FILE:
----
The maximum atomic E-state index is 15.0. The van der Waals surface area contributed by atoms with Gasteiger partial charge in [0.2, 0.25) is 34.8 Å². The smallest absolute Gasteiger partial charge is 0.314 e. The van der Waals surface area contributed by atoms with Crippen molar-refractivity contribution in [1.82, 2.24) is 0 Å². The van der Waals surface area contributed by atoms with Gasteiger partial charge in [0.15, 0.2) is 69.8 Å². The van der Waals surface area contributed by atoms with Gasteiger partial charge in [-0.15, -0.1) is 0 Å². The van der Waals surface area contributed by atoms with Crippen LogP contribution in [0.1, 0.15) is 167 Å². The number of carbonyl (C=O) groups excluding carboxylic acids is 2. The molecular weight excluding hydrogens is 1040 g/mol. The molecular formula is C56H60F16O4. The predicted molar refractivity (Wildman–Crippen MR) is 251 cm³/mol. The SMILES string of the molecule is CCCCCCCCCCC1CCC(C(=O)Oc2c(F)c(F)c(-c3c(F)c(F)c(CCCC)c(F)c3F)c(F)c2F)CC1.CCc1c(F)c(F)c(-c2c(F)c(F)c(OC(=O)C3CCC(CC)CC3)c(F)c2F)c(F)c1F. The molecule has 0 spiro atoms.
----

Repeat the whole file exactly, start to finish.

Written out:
The maximum atomic E-state index is 15.0. The van der Waals surface area contributed by atoms with Gasteiger partial charge in [0.2, 0.25) is 34.8 Å². The smallest absolute Gasteiger partial charge is 0.314 e. The van der Waals surface area contributed by atoms with Crippen molar-refractivity contribution in [1.82, 2.24) is 0 Å². The van der Waals surface area contributed by atoms with Gasteiger partial charge in [0.15, 0.2) is 69.8 Å². The van der Waals surface area contributed by atoms with Gasteiger partial charge in [-0.15, -0.1) is 0 Å². The van der Waals surface area contributed by atoms with Crippen LogP contribution in [0.1, 0.15) is 167 Å². The number of carbonyl (C=O) groups excluding carboxylic acids is 2. The molecular weight excluding hydrogens is 1040 g/mol. The molecular formula is C56H60F16O4. The predicted molar refractivity (Wildman–Crippen MR) is 251 cm³/mol. The SMILES string of the molecule is CCCCCCCCCCC1CCC(C(=O)Oc2c(F)c(F)c(-c3c(F)c(F)c(CCCC)c(F)c3F)c(F)c2F)CC1.CCc1c(F)c(F)c(-c2c(F)c(F)c(OC(=O)C3CCC(CC)CC3)c(F)c2F)c(F)c1F. The molecule has 0 spiro atoms.